It also leaves businesses in a chronic state of misalignment:

    When digital signal quality is weakest, your team engages in its highest-touch, most cost-intensive activities: evaluating, making decisions, planning, and putting your marketing budget to work.

    Let’s visualize it.

    1. High-fidelity marketing data flowing from a website or app begins making its way to marketers. This process is highly automated. It’s low touch for most marketers, and transmission costs you relatively little (if anything).
    2. Milliseconds after your user, customer, or prospect interacts with your website or app, signal quality decreases at least 20-30%: a figure that corresponds with the rough percentage of people using browsers that disable cross-domain scripts by default (Firefox, Safari, Brave, &c).
    3. Additional midstream disruptions involving a series of technical touchpoints steadily reduces signal quality even further. In addition to negatively impacting downstream reporting, writing spotty data back to the upstream also undermines content personalization and ad targeting in the upstream.
    4. By the time it reaches your team, data signal quality is now a faint echo of what it once was.
    5. Marketers spend most of their time here in the downstream, where signal quality is weakest and costs are highest. Paradoxically, as signal quality decreases, time demands and spending increase.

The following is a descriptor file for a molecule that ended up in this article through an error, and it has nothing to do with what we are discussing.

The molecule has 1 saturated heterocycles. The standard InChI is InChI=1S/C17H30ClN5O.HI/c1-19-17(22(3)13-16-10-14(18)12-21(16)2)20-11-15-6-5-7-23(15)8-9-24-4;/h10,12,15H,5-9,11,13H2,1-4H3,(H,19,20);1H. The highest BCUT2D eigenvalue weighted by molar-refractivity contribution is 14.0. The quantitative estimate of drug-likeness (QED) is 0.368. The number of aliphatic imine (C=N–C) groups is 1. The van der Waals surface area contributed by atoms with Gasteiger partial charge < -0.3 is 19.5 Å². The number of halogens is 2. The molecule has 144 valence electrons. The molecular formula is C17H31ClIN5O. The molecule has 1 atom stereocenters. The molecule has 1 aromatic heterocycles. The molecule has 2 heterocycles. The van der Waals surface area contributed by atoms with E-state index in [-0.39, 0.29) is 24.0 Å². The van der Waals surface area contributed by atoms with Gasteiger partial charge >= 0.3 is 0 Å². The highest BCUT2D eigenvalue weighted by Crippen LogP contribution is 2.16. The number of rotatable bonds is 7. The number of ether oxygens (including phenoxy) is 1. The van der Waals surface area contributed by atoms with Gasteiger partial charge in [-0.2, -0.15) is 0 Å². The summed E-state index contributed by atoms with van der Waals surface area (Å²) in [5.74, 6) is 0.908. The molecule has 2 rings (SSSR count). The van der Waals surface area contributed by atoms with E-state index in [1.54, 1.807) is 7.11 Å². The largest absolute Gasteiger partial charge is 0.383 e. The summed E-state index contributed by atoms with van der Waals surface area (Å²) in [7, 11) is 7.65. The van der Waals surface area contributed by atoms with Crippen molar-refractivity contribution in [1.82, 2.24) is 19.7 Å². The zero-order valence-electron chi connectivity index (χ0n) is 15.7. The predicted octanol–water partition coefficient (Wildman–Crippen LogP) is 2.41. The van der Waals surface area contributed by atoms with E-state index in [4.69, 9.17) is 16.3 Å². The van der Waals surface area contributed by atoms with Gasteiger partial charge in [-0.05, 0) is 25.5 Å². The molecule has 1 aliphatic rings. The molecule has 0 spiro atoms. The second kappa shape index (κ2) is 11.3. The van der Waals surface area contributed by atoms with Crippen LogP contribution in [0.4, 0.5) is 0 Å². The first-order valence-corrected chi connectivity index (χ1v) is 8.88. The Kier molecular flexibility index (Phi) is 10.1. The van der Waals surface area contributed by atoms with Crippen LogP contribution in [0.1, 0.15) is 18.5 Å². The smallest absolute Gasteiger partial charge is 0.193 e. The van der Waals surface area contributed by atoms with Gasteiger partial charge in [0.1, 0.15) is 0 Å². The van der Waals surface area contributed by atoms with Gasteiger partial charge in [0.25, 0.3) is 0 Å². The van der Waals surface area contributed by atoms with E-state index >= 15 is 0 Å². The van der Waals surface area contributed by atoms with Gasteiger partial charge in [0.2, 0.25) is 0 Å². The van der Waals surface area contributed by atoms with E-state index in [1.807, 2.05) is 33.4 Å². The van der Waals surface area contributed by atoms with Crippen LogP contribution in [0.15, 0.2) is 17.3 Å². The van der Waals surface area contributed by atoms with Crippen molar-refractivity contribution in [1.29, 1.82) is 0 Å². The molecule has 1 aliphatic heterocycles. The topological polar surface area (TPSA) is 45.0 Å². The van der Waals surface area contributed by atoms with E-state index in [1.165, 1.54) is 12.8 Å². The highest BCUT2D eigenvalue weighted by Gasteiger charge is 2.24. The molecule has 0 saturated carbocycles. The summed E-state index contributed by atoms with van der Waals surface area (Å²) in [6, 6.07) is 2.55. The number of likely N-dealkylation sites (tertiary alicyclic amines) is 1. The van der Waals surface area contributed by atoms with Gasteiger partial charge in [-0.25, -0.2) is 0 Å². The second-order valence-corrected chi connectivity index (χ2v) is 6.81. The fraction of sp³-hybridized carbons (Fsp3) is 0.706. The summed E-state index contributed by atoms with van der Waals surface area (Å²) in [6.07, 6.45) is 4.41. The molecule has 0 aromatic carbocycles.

In this reality, it’s important for marketers to take control over what I think of as “atomic-level” digital marketing data: pageviews, acquisition intel, and other web property actions. These are the basic, granular units of marketing “matter,” the fundamental “atoms” that help us make effective decisions and spend wisely (and without which there are no chains of meaning).

    Lacking this level of data independence, marketers risk acting as passive renters of low-quality versions of their own data. By moving from a pixel and tag, they-do-it-for-us mindset to an ownership one, marketers can ensure no one generates better data from their own web properties than they do themselves. And they can write that high-quality intel to critical endpoints like CRMs, analytics tools, and ad campaigns.

    By taking control of atomic-level digital marketing data, by capturing and “self-pixeling” data to ad campaigns and other critical endpoints, by ensuring no one generates better data from web properties than they do themselves — marketers can achieve a good deal of data independence. This independent, empowered position allows marketers to maintain consistent signal quality throughout the shadow plumbing system. 

    Nowhere is this more important than in the time- and cost-intensive downstream.

    A simple visualization of this reordering follows:

    By maintaining a consistently high digital signal quality throughout the martech plumbing system, your data, your team’s time, and your marketing budget all align.

    You write better data back to the upstream so content personalization and ad targeting improve.

    And your marketing team has the data it needs to do its best work when it’s engaged in high-touch, cost-intensive activities like evaluating campaigns, making decisions, planning, and putting your marketing budget to work.

    Regardless of the path you take or the tool/partner you choose to help you accomplish this end, I hope this post helps raise awareness about what I consider the biggest challenge facing marketing teams.

    Solve it. Detect your own gravity waves. Hear your chirps. Confirm your theories of relativity. Do this, and you’re on your way to getting better business growth, building better economies, and fostering better lives.